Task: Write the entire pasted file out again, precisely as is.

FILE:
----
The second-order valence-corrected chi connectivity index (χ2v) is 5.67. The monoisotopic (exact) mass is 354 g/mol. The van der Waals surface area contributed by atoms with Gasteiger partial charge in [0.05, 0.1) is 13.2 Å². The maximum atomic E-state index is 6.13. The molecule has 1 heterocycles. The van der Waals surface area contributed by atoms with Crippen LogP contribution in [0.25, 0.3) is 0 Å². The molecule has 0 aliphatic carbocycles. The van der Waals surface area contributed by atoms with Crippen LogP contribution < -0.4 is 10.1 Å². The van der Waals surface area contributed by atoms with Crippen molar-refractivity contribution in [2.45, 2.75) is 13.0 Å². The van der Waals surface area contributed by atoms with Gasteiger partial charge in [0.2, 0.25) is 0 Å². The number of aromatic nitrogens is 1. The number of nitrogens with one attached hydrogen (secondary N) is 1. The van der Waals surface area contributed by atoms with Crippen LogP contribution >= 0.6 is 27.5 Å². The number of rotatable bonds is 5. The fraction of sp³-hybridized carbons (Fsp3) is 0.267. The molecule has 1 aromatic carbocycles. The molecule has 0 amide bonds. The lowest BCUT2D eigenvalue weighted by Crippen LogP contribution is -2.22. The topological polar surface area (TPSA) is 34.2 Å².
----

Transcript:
The second-order valence-corrected chi connectivity index (χ2v) is 5.67. The monoisotopic (exact) mass is 354 g/mol. The van der Waals surface area contributed by atoms with Gasteiger partial charge in [0.05, 0.1) is 13.2 Å². The maximum atomic E-state index is 6.13. The molecule has 1 heterocycles. The van der Waals surface area contributed by atoms with Crippen LogP contribution in [0.25, 0.3) is 0 Å². The molecule has 0 aliphatic carbocycles. The van der Waals surface area contributed by atoms with Crippen LogP contribution < -0.4 is 10.1 Å². The van der Waals surface area contributed by atoms with Crippen molar-refractivity contribution in [2.45, 2.75) is 13.0 Å². The van der Waals surface area contributed by atoms with Gasteiger partial charge in [0.2, 0.25) is 0 Å². The number of aromatic nitrogens is 1. The number of nitrogens with one attached hydrogen (secondary N) is 1. The van der Waals surface area contributed by atoms with Crippen LogP contribution >= 0.6 is 27.5 Å². The number of rotatable bonds is 5. The fraction of sp³-hybridized carbons (Fsp3) is 0.267. The molecule has 1 aromatic carbocycles. The molecule has 0 amide bonds. The lowest BCUT2D eigenvalue weighted by Crippen LogP contribution is -2.22. The topological polar surface area (TPSA) is 34.2 Å².